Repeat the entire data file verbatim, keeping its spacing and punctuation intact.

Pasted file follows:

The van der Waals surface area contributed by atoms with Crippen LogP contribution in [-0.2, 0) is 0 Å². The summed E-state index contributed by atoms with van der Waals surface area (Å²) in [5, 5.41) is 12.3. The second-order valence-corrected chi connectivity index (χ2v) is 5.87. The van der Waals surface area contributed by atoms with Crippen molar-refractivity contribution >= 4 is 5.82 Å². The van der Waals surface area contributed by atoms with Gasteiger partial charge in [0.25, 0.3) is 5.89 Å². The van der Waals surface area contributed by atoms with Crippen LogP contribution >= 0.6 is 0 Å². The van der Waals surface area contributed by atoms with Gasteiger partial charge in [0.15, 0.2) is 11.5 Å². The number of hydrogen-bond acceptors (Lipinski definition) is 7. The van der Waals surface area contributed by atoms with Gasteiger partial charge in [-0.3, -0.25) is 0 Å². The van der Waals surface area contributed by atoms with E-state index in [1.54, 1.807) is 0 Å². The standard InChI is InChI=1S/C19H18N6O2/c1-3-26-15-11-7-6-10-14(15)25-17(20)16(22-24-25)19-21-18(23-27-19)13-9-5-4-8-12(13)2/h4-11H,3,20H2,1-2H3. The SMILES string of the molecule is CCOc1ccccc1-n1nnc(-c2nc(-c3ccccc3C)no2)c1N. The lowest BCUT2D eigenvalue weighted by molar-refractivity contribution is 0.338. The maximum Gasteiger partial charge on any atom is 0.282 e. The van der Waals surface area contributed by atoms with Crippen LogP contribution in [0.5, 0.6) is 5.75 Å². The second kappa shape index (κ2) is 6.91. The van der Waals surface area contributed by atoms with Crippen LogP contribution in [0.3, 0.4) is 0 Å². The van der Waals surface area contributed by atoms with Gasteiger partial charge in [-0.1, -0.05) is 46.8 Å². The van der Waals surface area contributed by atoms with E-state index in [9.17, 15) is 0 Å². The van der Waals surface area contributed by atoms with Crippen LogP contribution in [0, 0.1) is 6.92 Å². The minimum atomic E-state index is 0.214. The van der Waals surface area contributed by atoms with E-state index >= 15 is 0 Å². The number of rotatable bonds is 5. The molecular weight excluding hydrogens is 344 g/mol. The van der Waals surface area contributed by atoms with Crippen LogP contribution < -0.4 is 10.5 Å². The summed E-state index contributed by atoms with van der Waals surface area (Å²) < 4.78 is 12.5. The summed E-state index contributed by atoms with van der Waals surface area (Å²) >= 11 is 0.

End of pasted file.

The van der Waals surface area contributed by atoms with Crippen LogP contribution in [-0.2, 0) is 0 Å². The summed E-state index contributed by atoms with van der Waals surface area (Å²) in [5, 5.41) is 12.3. The second-order valence-corrected chi connectivity index (χ2v) is 5.87. The van der Waals surface area contributed by atoms with Crippen molar-refractivity contribution >= 4 is 5.82 Å². The van der Waals surface area contributed by atoms with Gasteiger partial charge in [0.25, 0.3) is 5.89 Å². The van der Waals surface area contributed by atoms with Crippen LogP contribution >= 0.6 is 0 Å². The van der Waals surface area contributed by atoms with Gasteiger partial charge in [0.15, 0.2) is 11.5 Å². The number of hydrogen-bond acceptors (Lipinski definition) is 7. The van der Waals surface area contributed by atoms with Gasteiger partial charge in [-0.3, -0.25) is 0 Å². The van der Waals surface area contributed by atoms with E-state index in [1.54, 1.807) is 0 Å². The standard InChI is InChI=1S/C19H18N6O2/c1-3-26-15-11-7-6-10-14(15)25-17(20)16(22-24-25)19-21-18(23-27-19)13-9-5-4-8-12(13)2/h4-11H,3,20H2,1-2H3. The SMILES string of the molecule is CCOc1ccccc1-n1nnc(-c2nc(-c3ccccc3C)no2)c1N. The lowest BCUT2D eigenvalue weighted by molar-refractivity contribution is 0.338. The maximum Gasteiger partial charge on any atom is 0.282 e. The van der Waals surface area contributed by atoms with Crippen LogP contribution in [0.5, 0.6) is 5.75 Å². The second kappa shape index (κ2) is 6.91. The van der Waals surface area contributed by atoms with Crippen LogP contribution in [0.3, 0.4) is 0 Å². The van der Waals surface area contributed by atoms with Gasteiger partial charge in [-0.1, -0.05) is 46.8 Å². The van der Waals surface area contributed by atoms with E-state index in [9.17, 15) is 0 Å². The van der Waals surface area contributed by atoms with Crippen LogP contribution in [0, 0.1) is 6.92 Å². The minimum atomic E-state index is 0.214. The van der Waals surface area contributed by atoms with E-state index >= 15 is 0 Å². The number of rotatable bonds is 5. The molecular weight excluding hydrogens is 344 g/mol. The van der Waals surface area contributed by atoms with Crippen LogP contribution < -0.4 is 10.5 Å². The summed E-state index contributed by atoms with van der Waals surface area (Å²) < 4.78 is 12.5. The summed E-state index contributed by atoms with van der Waals surface area (Å²) >= 11 is 0.